Black riders wait “significantly longer” for their Ubers and experience double the cancellation rates of white passengers, according to a new research paper. The study, published this month by the National Bureau of Economic Research, finds “significant evidence of racial discrimination” in ride-hailing services based on a pair of experiments conducted in Seattle and Boston.
In the Seattle experiment, researchers hired eight students at the University of Washington—two black women, two white women, two black men, and two white men—to request and collect data on trips with Uber, Lyft, and Flywheel (another ride-hailing startup). The students were assigned travel routes, days, and times. Crucially, the ride-hailing process is slightly different for each company. Lyft drivers see a passenger’s profile photo as part of an incoming ride request. Uber drivers only get details on passengers once they accept a trip. Flywheel’s service does not include photos of passengers in their profiles.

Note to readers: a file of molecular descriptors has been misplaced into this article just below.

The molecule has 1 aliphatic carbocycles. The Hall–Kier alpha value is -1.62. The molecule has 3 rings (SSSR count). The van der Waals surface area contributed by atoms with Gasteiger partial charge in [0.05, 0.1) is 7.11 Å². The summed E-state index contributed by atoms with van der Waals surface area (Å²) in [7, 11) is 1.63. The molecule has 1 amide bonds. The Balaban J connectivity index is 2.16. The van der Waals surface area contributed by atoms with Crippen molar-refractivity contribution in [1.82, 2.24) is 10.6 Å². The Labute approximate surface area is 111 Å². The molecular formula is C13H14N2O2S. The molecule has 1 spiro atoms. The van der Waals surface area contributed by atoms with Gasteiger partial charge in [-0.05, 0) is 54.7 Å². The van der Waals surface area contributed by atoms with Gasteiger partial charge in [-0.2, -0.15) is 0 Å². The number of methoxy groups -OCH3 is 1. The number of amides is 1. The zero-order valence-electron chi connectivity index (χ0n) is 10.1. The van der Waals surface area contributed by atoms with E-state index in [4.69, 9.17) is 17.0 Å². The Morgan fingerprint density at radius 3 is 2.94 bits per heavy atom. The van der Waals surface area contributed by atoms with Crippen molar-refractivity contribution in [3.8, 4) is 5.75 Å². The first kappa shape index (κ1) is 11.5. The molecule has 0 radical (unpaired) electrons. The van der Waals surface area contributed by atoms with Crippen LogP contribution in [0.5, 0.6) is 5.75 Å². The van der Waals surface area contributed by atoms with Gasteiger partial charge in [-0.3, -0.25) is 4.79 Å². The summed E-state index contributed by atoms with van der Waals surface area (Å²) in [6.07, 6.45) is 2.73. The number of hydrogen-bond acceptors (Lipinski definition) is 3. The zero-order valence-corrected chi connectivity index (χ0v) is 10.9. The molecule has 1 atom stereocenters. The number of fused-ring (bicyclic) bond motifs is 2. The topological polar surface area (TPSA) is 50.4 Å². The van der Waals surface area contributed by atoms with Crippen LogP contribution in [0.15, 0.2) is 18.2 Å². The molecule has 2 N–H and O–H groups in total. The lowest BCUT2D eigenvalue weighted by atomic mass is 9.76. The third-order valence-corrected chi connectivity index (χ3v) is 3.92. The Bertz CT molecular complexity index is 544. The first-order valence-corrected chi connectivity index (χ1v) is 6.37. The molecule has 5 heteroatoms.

Over 581 trips, the researchers found that the four black riders waited longer to have their trip requests accepted by a driver. Once that happened, black riders on Uber specifically also waited 30% longer to be picked up. The researchers thought this indicated discrimination because the estimated wait times provided to the riders by Uber were all fairly comparable. They also theorized that black riders were taking longer to be picked up on Uber because drivers were more likely to cancel the trip after seeing the rider’s personal details, causing delays while requests were reassigned.